IN BITTER CHILL is the story of a kidnapping and its lingering aftermath. Rachel Jones and Sophie Jenkins disappeared on their walk to school in 1978. Rachel was found unharmed several hours later and Sophie has never been seen again. When Sophie’s mother, who still lives in the Derbyshire house to which her daughter never returned, commits suicide three decades later public and police interest in the old case is reignited and Rachel Jones becomes determined to uncover what happened all those years ago.
I doubt there is any 40-something person from my little corner of the world whose childhood was not in some way influenced by kidnappings. We lived in the shadow of two hugely publicized cases reminiscent of the one depicted here. The kidnappings of the three Beaumont children in 1966 and Joanne Ratcliffe and Kirste Gordon seven years later are among the entire country’s most notorious real-life mysteries (both remain unsolved) and the manner in which they shattered the innocence of what was then a small and unsophisticated city had lengthy reverberations for the community as a whole. I assume it is because of this that I am always particularly drawn to plots involving kidnappings but I often find them disappointing. Happily in this instance I was enthralled from start to finish because IN BITTER CHILL depicts the ripple effect such cases can have with terrific authenticity, teasing out the impact of events on those directly involved along with the ‘lesser’ players and showing the relentless way in which the media and general public become consumed by such cases.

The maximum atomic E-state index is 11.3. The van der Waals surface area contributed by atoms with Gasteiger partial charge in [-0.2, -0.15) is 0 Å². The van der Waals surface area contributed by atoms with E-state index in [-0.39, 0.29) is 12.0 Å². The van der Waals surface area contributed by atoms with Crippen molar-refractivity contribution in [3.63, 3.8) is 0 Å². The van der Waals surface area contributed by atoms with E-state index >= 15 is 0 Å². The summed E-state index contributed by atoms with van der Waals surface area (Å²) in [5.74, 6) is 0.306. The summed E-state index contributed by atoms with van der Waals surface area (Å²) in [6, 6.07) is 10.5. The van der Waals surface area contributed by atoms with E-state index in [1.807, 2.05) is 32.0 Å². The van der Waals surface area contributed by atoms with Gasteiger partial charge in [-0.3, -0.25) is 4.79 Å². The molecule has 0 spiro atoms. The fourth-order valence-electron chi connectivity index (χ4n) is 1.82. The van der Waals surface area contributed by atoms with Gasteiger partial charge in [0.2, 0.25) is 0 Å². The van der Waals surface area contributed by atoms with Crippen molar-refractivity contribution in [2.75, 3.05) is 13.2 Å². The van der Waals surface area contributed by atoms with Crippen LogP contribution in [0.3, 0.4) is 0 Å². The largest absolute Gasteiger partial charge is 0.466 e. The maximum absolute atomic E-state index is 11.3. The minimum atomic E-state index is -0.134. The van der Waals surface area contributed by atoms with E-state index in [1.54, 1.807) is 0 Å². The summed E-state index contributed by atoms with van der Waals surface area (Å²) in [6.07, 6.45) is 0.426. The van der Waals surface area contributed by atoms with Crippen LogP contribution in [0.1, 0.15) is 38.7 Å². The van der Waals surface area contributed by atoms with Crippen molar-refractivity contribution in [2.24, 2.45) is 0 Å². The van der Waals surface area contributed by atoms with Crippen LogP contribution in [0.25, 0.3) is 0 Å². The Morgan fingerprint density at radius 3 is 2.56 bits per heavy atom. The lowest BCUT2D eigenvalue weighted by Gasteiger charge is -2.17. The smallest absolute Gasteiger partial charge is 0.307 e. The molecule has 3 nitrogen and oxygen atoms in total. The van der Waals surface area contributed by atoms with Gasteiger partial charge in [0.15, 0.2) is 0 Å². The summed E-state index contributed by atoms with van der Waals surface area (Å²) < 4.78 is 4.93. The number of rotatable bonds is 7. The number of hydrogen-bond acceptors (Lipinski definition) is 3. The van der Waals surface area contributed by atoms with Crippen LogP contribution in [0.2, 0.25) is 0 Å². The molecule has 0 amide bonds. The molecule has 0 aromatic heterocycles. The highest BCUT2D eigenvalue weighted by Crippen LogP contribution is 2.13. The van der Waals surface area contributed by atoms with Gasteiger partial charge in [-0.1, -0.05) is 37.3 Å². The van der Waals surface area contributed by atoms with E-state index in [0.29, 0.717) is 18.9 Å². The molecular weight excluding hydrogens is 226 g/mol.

Without wanting to give too much away one of the themes the novel explores is the strength of various kinds of family bonds. This is not only in the obvious connection that Yvonne Jenkins has to her long-disappeared daughter but in many other ways, most of which I can’t detail any further for fear of plot spoilers. I will say that debut author Sarah Ward has used the profession of one of her lead characters to great effect here as Rachel Jones’ genealogical research skills prove useful both within the plot and to link various elements together.
The police playing a key role in the novel take the form of a somewhat remote but respected DI Francis Sadler, a male DS nervously contemplating his impending marriage in the form of Damian Palmer and a no-nonsense female DC called Connie Childs. If this novel is the start of a series I will look forward to meeting all three again as they have an interesting team dynamic and none appear to be of the ‘loner alcoholic genius who is always in danger due to their stupidly risky behaviour’ variety of crime sleuth that I am increasingly bored by. On balance though I’d say the police characters collectively take a back seat to Rachel and others directly involved in or impacted by the crimes that are committed which is, in my opinion anyway, as it should be. I thought the depiction of Rachel a particularly good one as she grappled with uncovering confronting things about the pivotal events of her early life.
Although I read the book in only a couple of sittings I’d put IN BITTER CHILL in the slow burn category of reading experience by which I mean its complex plot unfolds at a natural pace and without the assistance of the car chases or gratuitous blood and gore that a more ‘thrilling’ novel might have. For me this is much more satisfying because it is so much more plausible, and therefore more scary, than any serial-killer laden tome. There’s still plenty of suspense though and more than enough compulsion to keep turning the pages right to the very satisfactory resolution. A top notch read from an author I will be following closely.
♦ ♦ ♦ ♦ ♦ ♦ ♦ ♦ ♦ ♦
Publisher Faber and Faber 
Length 355 pages
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